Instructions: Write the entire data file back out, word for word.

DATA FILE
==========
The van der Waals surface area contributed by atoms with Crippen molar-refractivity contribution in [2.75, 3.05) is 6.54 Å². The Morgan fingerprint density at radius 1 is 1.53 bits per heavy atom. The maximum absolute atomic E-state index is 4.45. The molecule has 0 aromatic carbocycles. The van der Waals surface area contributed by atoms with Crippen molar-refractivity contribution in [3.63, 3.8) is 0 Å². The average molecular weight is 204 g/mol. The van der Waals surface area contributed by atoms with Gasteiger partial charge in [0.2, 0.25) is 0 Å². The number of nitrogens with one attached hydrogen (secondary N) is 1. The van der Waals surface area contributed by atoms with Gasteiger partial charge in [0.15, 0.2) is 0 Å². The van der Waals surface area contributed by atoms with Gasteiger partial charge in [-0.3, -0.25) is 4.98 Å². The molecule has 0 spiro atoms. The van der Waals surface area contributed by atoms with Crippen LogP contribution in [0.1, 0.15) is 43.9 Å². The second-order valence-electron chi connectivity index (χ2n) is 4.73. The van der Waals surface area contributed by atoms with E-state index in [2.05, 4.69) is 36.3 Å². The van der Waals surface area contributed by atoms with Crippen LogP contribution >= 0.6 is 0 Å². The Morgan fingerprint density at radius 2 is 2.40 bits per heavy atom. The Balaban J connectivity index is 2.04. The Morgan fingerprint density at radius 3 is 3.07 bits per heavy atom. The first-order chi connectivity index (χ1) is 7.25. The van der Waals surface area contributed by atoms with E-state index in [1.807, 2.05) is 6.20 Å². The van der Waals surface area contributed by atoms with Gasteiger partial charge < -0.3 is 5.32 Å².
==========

The van der Waals surface area contributed by atoms with Crippen molar-refractivity contribution in [2.75, 3.05) is 6.54 Å². The Morgan fingerprint density at radius 1 is 1.53 bits per heavy atom. The maximum absolute atomic E-state index is 4.45. The molecule has 0 aromatic carbocycles. The van der Waals surface area contributed by atoms with Crippen molar-refractivity contribution in [3.63, 3.8) is 0 Å². The average molecular weight is 204 g/mol. The van der Waals surface area contributed by atoms with Gasteiger partial charge in [0.2, 0.25) is 0 Å². The number of nitrogens with one attached hydrogen (secondary N) is 1. The van der Waals surface area contributed by atoms with Gasteiger partial charge in [0.15, 0.2) is 0 Å². The van der Waals surface area contributed by atoms with Gasteiger partial charge in [-0.3, -0.25) is 4.98 Å². The molecule has 0 spiro atoms. The van der Waals surface area contributed by atoms with Crippen LogP contribution in [0.1, 0.15) is 43.9 Å². The second-order valence-electron chi connectivity index (χ2n) is 4.73. The van der Waals surface area contributed by atoms with E-state index in [2.05, 4.69) is 36.3 Å². The van der Waals surface area contributed by atoms with Crippen LogP contribution >= 0.6 is 0 Å². The Morgan fingerprint density at radius 2 is 2.40 bits per heavy atom. The Balaban J connectivity index is 2.04. The Morgan fingerprint density at radius 3 is 3.07 bits per heavy atom. The first-order chi connectivity index (χ1) is 7.25. The van der Waals surface area contributed by atoms with E-state index in [1.807, 2.05) is 6.20 Å². The van der Waals surface area contributed by atoms with Gasteiger partial charge < -0.3 is 5.32 Å².